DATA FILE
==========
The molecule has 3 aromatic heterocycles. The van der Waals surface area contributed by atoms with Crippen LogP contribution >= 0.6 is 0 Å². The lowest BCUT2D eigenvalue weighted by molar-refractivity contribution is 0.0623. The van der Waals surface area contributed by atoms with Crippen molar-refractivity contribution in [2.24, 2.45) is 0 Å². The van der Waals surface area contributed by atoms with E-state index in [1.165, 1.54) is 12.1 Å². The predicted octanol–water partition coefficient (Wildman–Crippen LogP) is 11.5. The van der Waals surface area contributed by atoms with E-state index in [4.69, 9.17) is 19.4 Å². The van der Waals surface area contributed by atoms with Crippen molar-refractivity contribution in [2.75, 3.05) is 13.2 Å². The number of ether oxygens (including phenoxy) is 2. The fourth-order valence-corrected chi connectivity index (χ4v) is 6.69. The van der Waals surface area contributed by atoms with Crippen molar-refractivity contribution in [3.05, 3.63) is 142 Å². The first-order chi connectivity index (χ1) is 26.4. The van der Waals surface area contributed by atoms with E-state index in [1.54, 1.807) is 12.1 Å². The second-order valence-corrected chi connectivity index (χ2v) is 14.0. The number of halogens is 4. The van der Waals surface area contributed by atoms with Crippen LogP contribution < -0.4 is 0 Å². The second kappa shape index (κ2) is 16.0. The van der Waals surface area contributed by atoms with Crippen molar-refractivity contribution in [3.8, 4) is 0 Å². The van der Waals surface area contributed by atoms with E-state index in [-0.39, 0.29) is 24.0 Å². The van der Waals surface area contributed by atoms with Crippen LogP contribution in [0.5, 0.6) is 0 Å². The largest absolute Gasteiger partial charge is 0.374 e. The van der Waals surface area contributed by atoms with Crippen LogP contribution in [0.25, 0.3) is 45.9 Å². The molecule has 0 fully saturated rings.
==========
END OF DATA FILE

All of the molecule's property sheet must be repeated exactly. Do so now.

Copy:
The molecule has 3 aromatic heterocycles. The van der Waals surface area contributed by atoms with Crippen LogP contribution >= 0.6 is 0 Å². The lowest BCUT2D eigenvalue weighted by molar-refractivity contribution is 0.0623. The van der Waals surface area contributed by atoms with Crippen molar-refractivity contribution in [2.24, 2.45) is 0 Å². The van der Waals surface area contributed by atoms with E-state index in [1.165, 1.54) is 12.1 Å². The predicted octanol–water partition coefficient (Wildman–Crippen LogP) is 11.5. The van der Waals surface area contributed by atoms with E-state index in [4.69, 9.17) is 19.4 Å². The van der Waals surface area contributed by atoms with Crippen molar-refractivity contribution in [2.75, 3.05) is 13.2 Å². The number of ether oxygens (including phenoxy) is 2. The fourth-order valence-corrected chi connectivity index (χ4v) is 6.69. The van der Waals surface area contributed by atoms with Crippen molar-refractivity contribution in [3.05, 3.63) is 142 Å². The first-order chi connectivity index (χ1) is 26.4. The van der Waals surface area contributed by atoms with E-state index in [1.54, 1.807) is 12.1 Å². The second-order valence-corrected chi connectivity index (χ2v) is 14.0. The number of halogens is 4. The van der Waals surface area contributed by atoms with Crippen LogP contribution < -0.4 is 0 Å². The second kappa shape index (κ2) is 16.0. The van der Waals surface area contributed by atoms with Crippen molar-refractivity contribution in [3.8, 4) is 0 Å². The van der Waals surface area contributed by atoms with E-state index in [-0.39, 0.29) is 24.0 Å². The van der Waals surface area contributed by atoms with Crippen LogP contribution in [0.5, 0.6) is 0 Å². The largest absolute Gasteiger partial charge is 0.374 e. The van der Waals surface area contributed by atoms with Crippen LogP contribution in [0.25, 0.3) is 45.9 Å². The molecule has 0 fully saturated rings.